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Jerry Doe “Proved Fucking Right”

[That’s a Judy Miller quote, btw, not me actually, um, swearing.]

Joby Warrick reports that Jerry Doe, a former CIA operative who warned that Iraq had no active nuclear program but was told to bury that warning, also warned that Iran had set aside its own program.

A former CIA operative who says he tried to warn the agency about faulty intelligence on Iraqi weapons programs now contends that CIA officials also ignored evidence that Iran had suspended work on a nuclear bomb.

Now, he’s trying to get key paragraphs from his complaint against the CIA for wrongful dismissal unredacted so he can prove that the intelligence he was directed to bury turned out to be correct.

There are a few interesting details about this revelation. As Warrick notes, we have known for years that Doe claimed to have warned the CIA that Iraq had stopped its nuclear program. Doe reported, among other things, that there were Iraqi centrifuge parts available in the arms market. But Doe is now claiming that some of the intelligence he provided pertained to Iran, as well. (He refers to one more country in his complaint: Doe is a fluent Arabic and Farsi speaker, so I invite you to place your bets on whether the third country is Syria, Libya, or Pakistan, accordingly. I’m putting $5 on Syria, with a side bet of $2 on Pakistan.)

But there’s another interesting bit, if you put together Warrick’s story and the motion to have key paragraphs from his complaint unredacted.

Warrick quotes Doe’s lawyer, Roy Krieger, as saying that key paragraphs in Doe’s complaint should no longer remain sealed because what those paragraphs reveal was declassified in last year’s Iran NIE.

The consensus view on Iran’s nuclear program shifted dramatically last December with the release of a landmark intelligence report that concluded that Iran halted work on nuclear weapons design in 2003. The publication of the National Intelligence Estimate on Iran undermined the CIA’s rationale for censoring the former officer’s lawsuit, said his attorney, Roy Krieger. [my emphasis]

And Friday’s motion lists the actual paragraphs that–extrapolating from Krieger’s claim–may pertain to Iran. The most interesting of those paragraphs (aside from paragraph 25, which is almost entirely redacted) are paragraphs 21 and 22:

21. Plaintiff was first subjected to a demand that he alter his intelligence reporting in 2000, [2 lines redacted]. Plaintiff reported this information via formal CIA cable channels. Plaintiff was subsequently advised by CIA management that his report did not support the earlier assessment [one line redacted] and instructed that if he did not alter his report to support this assessment it would not be received well by the intelligence community. Plaintiff was aware that earlier reporting underlying the assessment was less-than-genuine and refused to alter his report. As the result, CIA/DO/CPD refused to disseminate his report to the intelligence community despite Plaintiff’s efforts.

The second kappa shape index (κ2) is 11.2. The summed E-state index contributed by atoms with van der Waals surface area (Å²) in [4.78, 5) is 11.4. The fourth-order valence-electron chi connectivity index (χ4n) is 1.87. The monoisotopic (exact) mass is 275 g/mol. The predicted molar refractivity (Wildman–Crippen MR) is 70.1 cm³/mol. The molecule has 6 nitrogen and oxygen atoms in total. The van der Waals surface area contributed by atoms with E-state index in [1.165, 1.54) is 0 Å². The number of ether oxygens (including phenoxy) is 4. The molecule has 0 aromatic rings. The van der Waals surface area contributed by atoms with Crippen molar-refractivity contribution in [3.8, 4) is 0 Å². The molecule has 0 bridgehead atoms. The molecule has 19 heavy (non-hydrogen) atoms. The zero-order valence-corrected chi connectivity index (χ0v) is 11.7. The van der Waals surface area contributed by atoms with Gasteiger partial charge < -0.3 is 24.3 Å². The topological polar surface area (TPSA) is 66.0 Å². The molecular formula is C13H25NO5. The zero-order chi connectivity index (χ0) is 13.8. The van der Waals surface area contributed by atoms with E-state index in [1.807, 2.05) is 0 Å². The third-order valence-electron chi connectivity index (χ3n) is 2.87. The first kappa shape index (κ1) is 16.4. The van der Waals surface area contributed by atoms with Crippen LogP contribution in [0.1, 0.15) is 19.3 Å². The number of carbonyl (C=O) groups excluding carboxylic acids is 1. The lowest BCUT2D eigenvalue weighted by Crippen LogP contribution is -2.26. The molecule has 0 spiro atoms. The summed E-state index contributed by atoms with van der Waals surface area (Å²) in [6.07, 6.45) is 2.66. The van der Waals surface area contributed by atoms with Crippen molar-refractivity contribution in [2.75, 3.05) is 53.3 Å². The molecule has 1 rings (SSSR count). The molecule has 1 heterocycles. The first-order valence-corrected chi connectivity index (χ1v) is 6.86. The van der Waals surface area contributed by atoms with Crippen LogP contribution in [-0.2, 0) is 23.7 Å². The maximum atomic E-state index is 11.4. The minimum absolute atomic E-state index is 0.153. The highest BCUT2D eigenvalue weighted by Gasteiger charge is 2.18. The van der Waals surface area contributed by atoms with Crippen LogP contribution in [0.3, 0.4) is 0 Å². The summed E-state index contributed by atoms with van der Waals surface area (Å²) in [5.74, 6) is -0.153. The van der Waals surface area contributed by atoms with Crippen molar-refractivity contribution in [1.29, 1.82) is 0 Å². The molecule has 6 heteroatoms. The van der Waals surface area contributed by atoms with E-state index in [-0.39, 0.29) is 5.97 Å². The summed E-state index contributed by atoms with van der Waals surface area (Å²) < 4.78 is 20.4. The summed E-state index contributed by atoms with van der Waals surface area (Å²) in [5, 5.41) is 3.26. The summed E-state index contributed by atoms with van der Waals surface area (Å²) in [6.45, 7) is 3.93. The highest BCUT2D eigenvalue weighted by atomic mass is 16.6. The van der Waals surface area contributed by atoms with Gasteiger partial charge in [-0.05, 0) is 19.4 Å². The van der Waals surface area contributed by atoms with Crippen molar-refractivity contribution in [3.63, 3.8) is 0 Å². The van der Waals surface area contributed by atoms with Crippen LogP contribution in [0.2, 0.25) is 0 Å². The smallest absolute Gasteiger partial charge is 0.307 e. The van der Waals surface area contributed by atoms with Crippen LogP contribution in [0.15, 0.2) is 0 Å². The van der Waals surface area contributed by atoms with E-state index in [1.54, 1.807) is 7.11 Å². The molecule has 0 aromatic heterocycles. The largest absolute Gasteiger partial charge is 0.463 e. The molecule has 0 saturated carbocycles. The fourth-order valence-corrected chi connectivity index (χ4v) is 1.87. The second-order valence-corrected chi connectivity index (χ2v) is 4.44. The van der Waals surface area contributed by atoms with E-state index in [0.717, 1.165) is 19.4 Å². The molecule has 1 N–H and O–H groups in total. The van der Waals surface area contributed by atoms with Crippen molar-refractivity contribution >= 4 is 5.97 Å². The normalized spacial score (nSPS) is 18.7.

22. In 2001, Plaintiff met with a highly respected human asset [3 lines redacted]. Plaintiff immediately reported this information to his supervisor who in-turn met with CIA/DO/CPD management. Plaintiff was later instructed that he should prepare no written report of the matter and that the Deputy Director of Operations ("DDO"), Defendant Pavitt, together with the Chief of CIA/DO/CPD, Defendant John Doe No. 1, would personally brief the President. Upon information and belief, Plaintiff avers that no such briefing ever occurred and therefore the President was misled by the withholding of vital intelligence. Subsequently, in 2002, Defendant John Doe No. 1 advised Plaintiff that his promotion to GS-15 and receipt of the Special Intelligence Medal had been approved by Defendant Pavitt but were being withheld until Plaintiff removed himself from further handling this asset.

Now, I’m a little bit confused here, because Friday’s motion asks to have every paragraph specifically referring to the collection of intelligence declassified, so I’m not entirely convinced that both these paragraphs pertain to Iran (though if Krieger’s claim that all these paragraphs can be declassified because of the NIE, then perhaps the central allegation in the suit is that Doe was ousted because of his Iran intelligence). But paragraph 21 probably refers to Iran or the third country, since Doe’s Iraq intelligence refuted a change in IC opinion that took place later (that is, it showed that, contrary to a new conclusion developed around 2001, Iraq was not reconstituting its nuclear program).

But if these paragraphs refer to Iran, as Krieger suggests they do, then it suggests Iran was backing off its nuclear program earlier than 2003. More importantly, it suggests that Doe considered the underlying assessment as "less-than-genuine."

I wonder on what basis he had that judgment?

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